This haemorrhage of citizen's hard-earned cash into the balance sheets of private hospitals means patients' private debt is accumulating.

According to the 'slippery slope' argument, Malaysia is headed down the path of the US.

The US spends 16% of its GDP on a prohibitively expensive healthcare system, where some insured patients are overtreated, while one in six Americans have no insurance, and effectively no access to healthcare.

As a result, the US has chalked up the heftiest national debt in human history, caused mainly by excessive spending on health and the military.

This causes less investment in other, more productive sectors of the economy, even though a handful of private hospital owners and insurers have grown fabulously wealthy.

The famous capitalist dictum, repeated ad nauseam by monetarist Milton Friedman, that 'there is no such thing as a free lunch', takes its natural course in private hospitals.

There are certainly no free lunches there: no free needles, no free cotton dressings - not even free toilet rolls.

Stopping the bleeding

Among the government's main selling points are that the 1Care financing system will be able to cap OOP costs, reduce the government burden from general taxation, as well as provide universal health care access.

Opponents of 1Care say that the Ministry of Health estimates the cost of the putative National Health Insurance Fund to be 10% of the average household income, and that imposing a mandatory contribution would add to an unbearable tax burden.

Senior doctors also point out that our current 'fee-for-service' funding models means that private doctors make more money for every investigation, medication and operation that they advise.

Some doctors accept that a fixed salary for doctors would be a better model to keep private health care costs manageable, while many private doctors are outraged at the suggestion.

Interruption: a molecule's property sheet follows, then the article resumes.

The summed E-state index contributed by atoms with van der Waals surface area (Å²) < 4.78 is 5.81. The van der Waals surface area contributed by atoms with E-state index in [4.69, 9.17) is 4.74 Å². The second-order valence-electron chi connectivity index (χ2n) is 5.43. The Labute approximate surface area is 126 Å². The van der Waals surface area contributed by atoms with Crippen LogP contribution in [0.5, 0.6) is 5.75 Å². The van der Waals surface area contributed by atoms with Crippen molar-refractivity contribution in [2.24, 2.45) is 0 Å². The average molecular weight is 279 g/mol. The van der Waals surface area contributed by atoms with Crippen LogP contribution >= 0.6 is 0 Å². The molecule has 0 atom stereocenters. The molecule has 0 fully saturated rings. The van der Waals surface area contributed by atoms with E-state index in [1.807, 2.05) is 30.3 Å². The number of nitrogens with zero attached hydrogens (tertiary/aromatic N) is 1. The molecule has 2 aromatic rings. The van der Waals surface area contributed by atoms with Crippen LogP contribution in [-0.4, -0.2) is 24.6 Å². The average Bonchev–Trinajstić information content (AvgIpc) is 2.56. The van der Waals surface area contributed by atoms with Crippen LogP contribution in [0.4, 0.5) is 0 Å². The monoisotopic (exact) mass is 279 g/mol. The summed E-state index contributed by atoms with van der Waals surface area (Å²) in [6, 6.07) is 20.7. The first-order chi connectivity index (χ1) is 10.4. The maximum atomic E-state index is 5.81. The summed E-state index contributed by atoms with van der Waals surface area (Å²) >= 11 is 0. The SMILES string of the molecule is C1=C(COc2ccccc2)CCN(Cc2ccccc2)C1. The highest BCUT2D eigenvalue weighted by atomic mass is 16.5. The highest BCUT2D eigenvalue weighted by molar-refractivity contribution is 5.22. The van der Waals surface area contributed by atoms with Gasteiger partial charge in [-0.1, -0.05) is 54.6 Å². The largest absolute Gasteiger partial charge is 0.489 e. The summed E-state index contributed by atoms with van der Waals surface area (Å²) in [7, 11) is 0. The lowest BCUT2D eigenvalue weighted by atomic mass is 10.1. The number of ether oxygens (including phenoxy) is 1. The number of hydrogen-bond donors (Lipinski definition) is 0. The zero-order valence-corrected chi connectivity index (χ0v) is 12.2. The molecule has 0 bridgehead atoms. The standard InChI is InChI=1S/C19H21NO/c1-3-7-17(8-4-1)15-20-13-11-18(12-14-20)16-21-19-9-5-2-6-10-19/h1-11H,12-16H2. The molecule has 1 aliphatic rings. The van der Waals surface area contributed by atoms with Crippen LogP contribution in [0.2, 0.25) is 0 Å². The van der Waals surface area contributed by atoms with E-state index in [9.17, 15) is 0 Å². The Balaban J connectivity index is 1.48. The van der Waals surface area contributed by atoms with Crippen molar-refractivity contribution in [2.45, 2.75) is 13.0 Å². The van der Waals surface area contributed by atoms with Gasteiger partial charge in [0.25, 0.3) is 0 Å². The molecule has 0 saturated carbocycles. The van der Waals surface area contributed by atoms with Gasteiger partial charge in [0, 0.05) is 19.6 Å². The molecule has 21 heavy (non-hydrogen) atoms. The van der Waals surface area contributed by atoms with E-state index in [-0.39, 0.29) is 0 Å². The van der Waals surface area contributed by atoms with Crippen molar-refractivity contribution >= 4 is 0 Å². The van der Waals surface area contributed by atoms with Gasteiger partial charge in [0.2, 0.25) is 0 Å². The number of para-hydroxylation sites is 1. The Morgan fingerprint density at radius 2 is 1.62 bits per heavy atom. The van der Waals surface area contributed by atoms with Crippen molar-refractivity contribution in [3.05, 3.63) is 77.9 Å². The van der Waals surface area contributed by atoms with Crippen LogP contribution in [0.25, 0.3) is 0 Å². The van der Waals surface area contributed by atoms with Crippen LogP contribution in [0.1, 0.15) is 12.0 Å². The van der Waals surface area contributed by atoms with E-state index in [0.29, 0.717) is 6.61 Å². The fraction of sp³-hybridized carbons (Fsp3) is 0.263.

Can reining in health care expenditure, particularly in the private sector, be achieved without the potential leakages intrinsic to the 1Care proposals?

Can we establish an equitable health care system for all, including the poor populations of the peninsula, Sabah and Sarawak?

Perhaps the best advice regarding health care reform was provided by Dr Subramaniam Pillay, a leading member of Aliran, the Coalition Against Health Care Privatisation, and the Bersih 2.0 Steering Committee.

At the 1Care forum, speaking long after the address by Khalid Ibrahim, he said Malaysian citizens must not rely on the Health Ministry, nor private doctors, nor politicians opposing the scheme, to find the best answers.

The interests of these, he cautioned, might coincide with those of all citizens to some extent, but would diverge in other respects.

Instead, he argued, we must educate ourselves regarding the need to reform, and the risks posed by 1Care.

We must vote in an informed way, and put pressure our leaders - if necessary, by mass mobilisation similar to last July's Bersih 2.0 rally.

KERUAH USIT is a human rights activist - ‘anak Sarawak, bangsa Malaysia’. This column is an effort to provide a voice for marginalised Malaysians. Keruah Usit can be contacted